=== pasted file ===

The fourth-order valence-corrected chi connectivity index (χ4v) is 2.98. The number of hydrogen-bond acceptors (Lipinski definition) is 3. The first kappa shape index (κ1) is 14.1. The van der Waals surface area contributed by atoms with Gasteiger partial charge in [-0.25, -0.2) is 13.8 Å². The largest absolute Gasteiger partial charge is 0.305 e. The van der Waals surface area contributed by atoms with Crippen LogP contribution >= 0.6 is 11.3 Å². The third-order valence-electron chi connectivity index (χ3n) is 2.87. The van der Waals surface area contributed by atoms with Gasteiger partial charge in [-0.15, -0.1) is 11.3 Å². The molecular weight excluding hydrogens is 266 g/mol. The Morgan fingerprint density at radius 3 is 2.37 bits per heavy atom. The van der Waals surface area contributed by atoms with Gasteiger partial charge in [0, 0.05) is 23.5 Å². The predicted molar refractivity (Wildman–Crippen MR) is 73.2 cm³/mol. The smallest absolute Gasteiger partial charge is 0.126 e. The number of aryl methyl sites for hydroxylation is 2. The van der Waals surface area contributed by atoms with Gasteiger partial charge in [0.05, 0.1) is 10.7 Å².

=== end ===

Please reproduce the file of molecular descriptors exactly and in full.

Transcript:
The fourth-order valence-corrected chi connectivity index (χ4v) is 2.98. The number of hydrogen-bond acceptors (Lipinski definition) is 3. The first kappa shape index (κ1) is 14.1. The van der Waals surface area contributed by atoms with Gasteiger partial charge in [-0.25, -0.2) is 13.8 Å². The largest absolute Gasteiger partial charge is 0.305 e. The van der Waals surface area contributed by atoms with Crippen LogP contribution >= 0.6 is 11.3 Å². The third-order valence-electron chi connectivity index (χ3n) is 2.87. The van der Waals surface area contributed by atoms with Gasteiger partial charge in [-0.15, -0.1) is 11.3 Å². The molecular weight excluding hydrogens is 266 g/mol. The Morgan fingerprint density at radius 3 is 2.37 bits per heavy atom. The van der Waals surface area contributed by atoms with Gasteiger partial charge in [0, 0.05) is 23.5 Å². The predicted molar refractivity (Wildman–Crippen MR) is 73.2 cm³/mol. The smallest absolute Gasteiger partial charge is 0.126 e. The number of aryl methyl sites for hydroxylation is 2. The van der Waals surface area contributed by atoms with Gasteiger partial charge in [0.05, 0.1) is 10.7 Å².